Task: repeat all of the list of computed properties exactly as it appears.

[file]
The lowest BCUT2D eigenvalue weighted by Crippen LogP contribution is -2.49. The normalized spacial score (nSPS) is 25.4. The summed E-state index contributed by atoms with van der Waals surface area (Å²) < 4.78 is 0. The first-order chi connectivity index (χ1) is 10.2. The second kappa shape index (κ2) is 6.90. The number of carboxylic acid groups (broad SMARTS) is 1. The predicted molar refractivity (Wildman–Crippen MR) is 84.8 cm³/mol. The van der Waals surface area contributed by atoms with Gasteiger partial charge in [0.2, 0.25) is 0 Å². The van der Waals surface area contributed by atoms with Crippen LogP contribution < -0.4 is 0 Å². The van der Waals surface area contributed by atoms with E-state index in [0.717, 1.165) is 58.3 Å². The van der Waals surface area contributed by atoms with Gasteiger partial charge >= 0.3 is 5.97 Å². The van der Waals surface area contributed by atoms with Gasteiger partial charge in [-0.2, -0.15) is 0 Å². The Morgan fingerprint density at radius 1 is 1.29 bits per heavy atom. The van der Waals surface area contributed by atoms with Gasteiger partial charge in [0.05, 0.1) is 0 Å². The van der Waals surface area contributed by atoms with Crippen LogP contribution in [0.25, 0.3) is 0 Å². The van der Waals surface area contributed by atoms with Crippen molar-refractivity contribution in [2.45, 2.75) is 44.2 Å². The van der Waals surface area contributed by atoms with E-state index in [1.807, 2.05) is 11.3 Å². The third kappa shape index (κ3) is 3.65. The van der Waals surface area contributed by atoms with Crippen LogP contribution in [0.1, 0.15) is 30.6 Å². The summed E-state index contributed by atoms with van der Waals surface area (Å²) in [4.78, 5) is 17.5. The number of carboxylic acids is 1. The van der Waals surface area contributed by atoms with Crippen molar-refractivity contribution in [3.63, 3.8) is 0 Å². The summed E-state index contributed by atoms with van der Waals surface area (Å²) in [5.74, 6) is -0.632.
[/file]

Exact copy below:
The lowest BCUT2D eigenvalue weighted by Crippen LogP contribution is -2.49. The normalized spacial score (nSPS) is 25.4. The summed E-state index contributed by atoms with van der Waals surface area (Å²) < 4.78 is 0. The first-order chi connectivity index (χ1) is 10.2. The second kappa shape index (κ2) is 6.90. The number of carboxylic acid groups (broad SMARTS) is 1. The predicted molar refractivity (Wildman–Crippen MR) is 84.8 cm³/mol. The van der Waals surface area contributed by atoms with Gasteiger partial charge in [0.2, 0.25) is 0 Å². The van der Waals surface area contributed by atoms with Crippen LogP contribution < -0.4 is 0 Å². The van der Waals surface area contributed by atoms with E-state index in [0.717, 1.165) is 58.3 Å². The van der Waals surface area contributed by atoms with Gasteiger partial charge >= 0.3 is 5.97 Å². The van der Waals surface area contributed by atoms with Gasteiger partial charge in [-0.2, -0.15) is 0 Å². The Morgan fingerprint density at radius 1 is 1.29 bits per heavy atom. The van der Waals surface area contributed by atoms with Gasteiger partial charge in [0.05, 0.1) is 0 Å². The van der Waals surface area contributed by atoms with Crippen LogP contribution in [0.25, 0.3) is 0 Å². The van der Waals surface area contributed by atoms with Crippen molar-refractivity contribution in [2.45, 2.75) is 44.2 Å². The van der Waals surface area contributed by atoms with E-state index in [1.807, 2.05) is 11.3 Å². The third kappa shape index (κ3) is 3.65. The van der Waals surface area contributed by atoms with Crippen LogP contribution in [0.1, 0.15) is 30.6 Å². The summed E-state index contributed by atoms with van der Waals surface area (Å²) in [4.78, 5) is 17.5. The number of carboxylic acids is 1. The van der Waals surface area contributed by atoms with Crippen molar-refractivity contribution in [3.63, 3.8) is 0 Å². The summed E-state index contributed by atoms with van der Waals surface area (Å²) in [5.74, 6) is -0.632.